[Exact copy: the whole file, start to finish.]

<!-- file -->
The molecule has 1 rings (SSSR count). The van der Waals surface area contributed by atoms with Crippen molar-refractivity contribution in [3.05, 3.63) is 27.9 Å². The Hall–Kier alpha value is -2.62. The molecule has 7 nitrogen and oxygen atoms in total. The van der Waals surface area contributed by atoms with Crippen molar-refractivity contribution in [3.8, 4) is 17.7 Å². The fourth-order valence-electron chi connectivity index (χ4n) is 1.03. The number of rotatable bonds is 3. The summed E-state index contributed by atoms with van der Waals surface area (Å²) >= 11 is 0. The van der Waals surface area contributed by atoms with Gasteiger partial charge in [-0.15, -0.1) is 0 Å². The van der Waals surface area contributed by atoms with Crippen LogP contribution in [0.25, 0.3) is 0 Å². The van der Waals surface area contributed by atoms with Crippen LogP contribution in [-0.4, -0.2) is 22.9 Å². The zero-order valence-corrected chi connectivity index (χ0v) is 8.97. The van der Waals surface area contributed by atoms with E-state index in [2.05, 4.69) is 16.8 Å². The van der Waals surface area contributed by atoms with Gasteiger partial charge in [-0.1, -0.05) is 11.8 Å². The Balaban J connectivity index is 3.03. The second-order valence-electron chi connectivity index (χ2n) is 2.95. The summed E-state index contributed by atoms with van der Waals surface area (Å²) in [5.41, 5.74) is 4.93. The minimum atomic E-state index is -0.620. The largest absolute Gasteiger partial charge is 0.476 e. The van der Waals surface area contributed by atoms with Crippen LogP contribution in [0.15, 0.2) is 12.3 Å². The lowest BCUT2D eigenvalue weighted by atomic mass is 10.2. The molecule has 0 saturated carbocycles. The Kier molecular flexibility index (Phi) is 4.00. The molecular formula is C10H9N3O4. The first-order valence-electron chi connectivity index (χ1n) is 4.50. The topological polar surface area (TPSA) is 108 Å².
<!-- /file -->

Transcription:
The molecule has 1 rings (SSSR count). The van der Waals surface area contributed by atoms with Crippen molar-refractivity contribution in [3.05, 3.63) is 27.9 Å². The Hall–Kier alpha value is -2.62. The molecule has 7 nitrogen and oxygen atoms in total. The van der Waals surface area contributed by atoms with Crippen molar-refractivity contribution in [3.8, 4) is 17.7 Å². The fourth-order valence-electron chi connectivity index (χ4n) is 1.03. The number of rotatable bonds is 3. The summed E-state index contributed by atoms with van der Waals surface area (Å²) >= 11 is 0. The van der Waals surface area contributed by atoms with Gasteiger partial charge in [-0.15, -0.1) is 0 Å². The van der Waals surface area contributed by atoms with Crippen LogP contribution in [0.25, 0.3) is 0 Å². The van der Waals surface area contributed by atoms with Crippen LogP contribution in [-0.4, -0.2) is 22.9 Å². The zero-order valence-corrected chi connectivity index (χ0v) is 8.97. The van der Waals surface area contributed by atoms with E-state index in [2.05, 4.69) is 16.8 Å². The van der Waals surface area contributed by atoms with Gasteiger partial charge in [-0.1, -0.05) is 11.8 Å². The Balaban J connectivity index is 3.03. The second-order valence-electron chi connectivity index (χ2n) is 2.95. The summed E-state index contributed by atoms with van der Waals surface area (Å²) in [5.41, 5.74) is 4.93. The minimum atomic E-state index is -0.620. The largest absolute Gasteiger partial charge is 0.476 e. The van der Waals surface area contributed by atoms with Crippen LogP contribution in [0.15, 0.2) is 12.3 Å². The lowest BCUT2D eigenvalue weighted by atomic mass is 10.2. The molecule has 0 saturated carbocycles. The Kier molecular flexibility index (Phi) is 4.00. The molecular formula is C10H9N3O4. The first-order valence-electron chi connectivity index (χ1n) is 4.50. The topological polar surface area (TPSA) is 108 Å².